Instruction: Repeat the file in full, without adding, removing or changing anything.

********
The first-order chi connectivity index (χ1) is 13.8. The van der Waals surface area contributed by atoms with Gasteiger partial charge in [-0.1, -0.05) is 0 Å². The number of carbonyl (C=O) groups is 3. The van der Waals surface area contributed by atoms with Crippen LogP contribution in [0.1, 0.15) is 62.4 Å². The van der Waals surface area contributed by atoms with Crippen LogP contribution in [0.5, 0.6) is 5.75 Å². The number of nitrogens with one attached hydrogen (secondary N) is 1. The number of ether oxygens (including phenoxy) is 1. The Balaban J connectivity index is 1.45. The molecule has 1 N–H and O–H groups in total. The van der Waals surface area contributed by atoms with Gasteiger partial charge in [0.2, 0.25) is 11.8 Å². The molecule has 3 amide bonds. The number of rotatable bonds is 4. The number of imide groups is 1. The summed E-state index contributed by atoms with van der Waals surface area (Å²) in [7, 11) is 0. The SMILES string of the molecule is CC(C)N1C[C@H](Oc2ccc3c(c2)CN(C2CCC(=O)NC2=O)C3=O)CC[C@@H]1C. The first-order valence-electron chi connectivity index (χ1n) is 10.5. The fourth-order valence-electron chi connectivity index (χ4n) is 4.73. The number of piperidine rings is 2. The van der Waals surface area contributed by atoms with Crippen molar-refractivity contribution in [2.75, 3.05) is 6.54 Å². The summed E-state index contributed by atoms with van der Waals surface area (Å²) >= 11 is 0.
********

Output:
The first-order chi connectivity index (χ1) is 13.8. The van der Waals surface area contributed by atoms with Gasteiger partial charge in [-0.1, -0.05) is 0 Å². The number of carbonyl (C=O) groups is 3. The van der Waals surface area contributed by atoms with Crippen LogP contribution in [0.1, 0.15) is 62.4 Å². The van der Waals surface area contributed by atoms with Crippen LogP contribution in [0.5, 0.6) is 5.75 Å². The number of nitrogens with one attached hydrogen (secondary N) is 1. The number of ether oxygens (including phenoxy) is 1. The Balaban J connectivity index is 1.45. The molecule has 1 N–H and O–H groups in total. The van der Waals surface area contributed by atoms with Gasteiger partial charge in [0.2, 0.25) is 11.8 Å². The molecule has 3 amide bonds. The number of rotatable bonds is 4. The number of imide groups is 1. The summed E-state index contributed by atoms with van der Waals surface area (Å²) in [7, 11) is 0. The SMILES string of the molecule is CC(C)N1C[C@H](Oc2ccc3c(c2)CN(C2CCC(=O)NC2=O)C3=O)CC[C@@H]1C. The first-order valence-electron chi connectivity index (χ1n) is 10.5. The fourth-order valence-electron chi connectivity index (χ4n) is 4.73. The number of piperidine rings is 2. The van der Waals surface area contributed by atoms with Crippen molar-refractivity contribution in [2.75, 3.05) is 6.54 Å². The summed E-state index contributed by atoms with van der Waals surface area (Å²) >= 11 is 0.